The National Party was at its strongest in the 50s and 60s when agriculture dominated our exports and rural communities were the heart of our nation. National used to represent heartland New Zealand and at it's peak had 100,000 members, but the party also represents employers and captains of industry and rural New Zealand has changed as money has shifted from farmers to investors. Now that we are a less egalitarian society, and New Zealand's wealth has been captured by a select few, so has National's support base changed. It is clear that the current National Party mainly advocates for large businesses and corporate interests. It no longer appears to look out for small business owners and seems to even align itself more with the finance/investment sector than the productive sector.
The National led Government has led an even greater transferral of wealth to the already rich with their policies then they did in the 90's. The tax cuts and increase in GST benefited the wealthy only, the refusal to implement a capital gains tax supports property investors and developers, bailing out South Canterbury Finance supported the investment sector and the selling of our power companies is more about boosting our stock market then paying off Government debt. National is largely ignoring the billions lost in tax avoidance by the wealthy and is concentrating on the few millions lost through benefit fraud instead.
The high dollar may be causing difficulties for our manufacturers but the Government seems relaxed about this as their procurement appears to favour outsourcing than supporting local industry. A high NZ dollar doesn't affect property investors nor the local finance sector and makes the importation of luxury cars and the other toys of the wealthy much cheaper. The affect on our rising current account deficit by outsourcing and importing goods, while our exports lose value, seems to be a minor consideration.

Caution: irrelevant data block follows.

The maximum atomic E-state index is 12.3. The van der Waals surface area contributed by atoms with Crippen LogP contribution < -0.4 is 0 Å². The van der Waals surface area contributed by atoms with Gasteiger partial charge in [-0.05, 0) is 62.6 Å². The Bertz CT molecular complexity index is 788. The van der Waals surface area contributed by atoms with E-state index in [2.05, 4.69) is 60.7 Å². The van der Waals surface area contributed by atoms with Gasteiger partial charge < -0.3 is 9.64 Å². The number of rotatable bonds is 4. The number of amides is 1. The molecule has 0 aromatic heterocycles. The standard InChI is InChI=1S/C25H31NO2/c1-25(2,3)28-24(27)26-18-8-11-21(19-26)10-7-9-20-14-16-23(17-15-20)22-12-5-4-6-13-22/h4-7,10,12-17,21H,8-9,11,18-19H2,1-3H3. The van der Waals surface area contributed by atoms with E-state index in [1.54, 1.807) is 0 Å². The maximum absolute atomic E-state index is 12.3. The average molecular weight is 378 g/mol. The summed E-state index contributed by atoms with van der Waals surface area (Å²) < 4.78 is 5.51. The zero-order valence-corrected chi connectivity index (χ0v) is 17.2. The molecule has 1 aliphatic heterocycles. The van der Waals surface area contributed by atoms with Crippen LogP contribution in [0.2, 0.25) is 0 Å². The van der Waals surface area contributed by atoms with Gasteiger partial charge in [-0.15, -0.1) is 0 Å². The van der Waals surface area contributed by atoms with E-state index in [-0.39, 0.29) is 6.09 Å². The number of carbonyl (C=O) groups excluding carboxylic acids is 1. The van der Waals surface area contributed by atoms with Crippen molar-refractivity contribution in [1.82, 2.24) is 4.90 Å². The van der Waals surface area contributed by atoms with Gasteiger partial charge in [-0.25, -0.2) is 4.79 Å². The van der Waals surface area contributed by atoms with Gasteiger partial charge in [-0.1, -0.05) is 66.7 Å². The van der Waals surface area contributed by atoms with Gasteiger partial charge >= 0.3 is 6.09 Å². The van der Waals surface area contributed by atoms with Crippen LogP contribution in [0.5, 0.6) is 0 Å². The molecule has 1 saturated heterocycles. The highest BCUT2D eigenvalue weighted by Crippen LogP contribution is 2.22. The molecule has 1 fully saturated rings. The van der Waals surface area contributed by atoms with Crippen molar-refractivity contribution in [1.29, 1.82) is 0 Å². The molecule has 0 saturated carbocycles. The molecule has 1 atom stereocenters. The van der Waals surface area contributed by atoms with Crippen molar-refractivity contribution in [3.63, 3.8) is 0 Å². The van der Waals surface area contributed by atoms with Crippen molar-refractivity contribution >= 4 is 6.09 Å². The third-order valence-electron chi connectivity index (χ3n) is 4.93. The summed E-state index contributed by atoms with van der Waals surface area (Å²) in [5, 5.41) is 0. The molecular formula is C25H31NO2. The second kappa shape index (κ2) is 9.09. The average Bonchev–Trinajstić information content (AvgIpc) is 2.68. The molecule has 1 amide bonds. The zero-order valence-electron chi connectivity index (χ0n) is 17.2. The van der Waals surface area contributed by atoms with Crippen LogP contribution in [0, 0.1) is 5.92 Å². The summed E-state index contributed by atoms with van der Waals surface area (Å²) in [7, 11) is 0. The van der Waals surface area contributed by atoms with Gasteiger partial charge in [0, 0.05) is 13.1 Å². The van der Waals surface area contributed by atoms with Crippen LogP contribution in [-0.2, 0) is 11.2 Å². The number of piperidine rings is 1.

If this Government favours a small sector of society over the rest it would end up making itself unelectable unless it can hide the reality of what its doing and National's spin has been hugely successful in doing this. They have milked the existence of the global recession and the Canterbury earthquake for all their worth so that they can keep wage increases low, reduce availability of benefits and ram through unpopular legislation. The fact that lower Government revenue was mainly due to the tax cuts to the wealthy (over $10 billion worth), rather than the recession, is never mentioned (except by Russel Norman whenever he can).
The less scrutiny there is on what they are doing the better, legislation is rushed through under urgency, select committees are bypassed as much as possible, deals lack paper trails, access for information through the OIA is limited (by making information "commercially sensitive"), five yearly environmental reporting is wiped and funding for Statistics NZ is cut by 30%. Unwanted questions in the house are avoided by not answering directly, claiming memory loss or just attacking the opposition with specious accusations.
The Government has ensured that the quality of their public spin is even better enhanced by gifting their cabinet and the Prime Minister's Office with a whopping $3.4 million (almost a 20% increase). They are also ensuring that those who may challenge their plans can be monitored and their protests made illegal.
In summary we have a Government dominated by wealthy men who operate as high rollers and appear to relegate women to the role of decorative appendages. They discourage participatory democracy, deliberately hide the true nature of their dodgy back room deals and want to be able to spy on New Zealand citizens. Welcome to the "Big Daddy State"!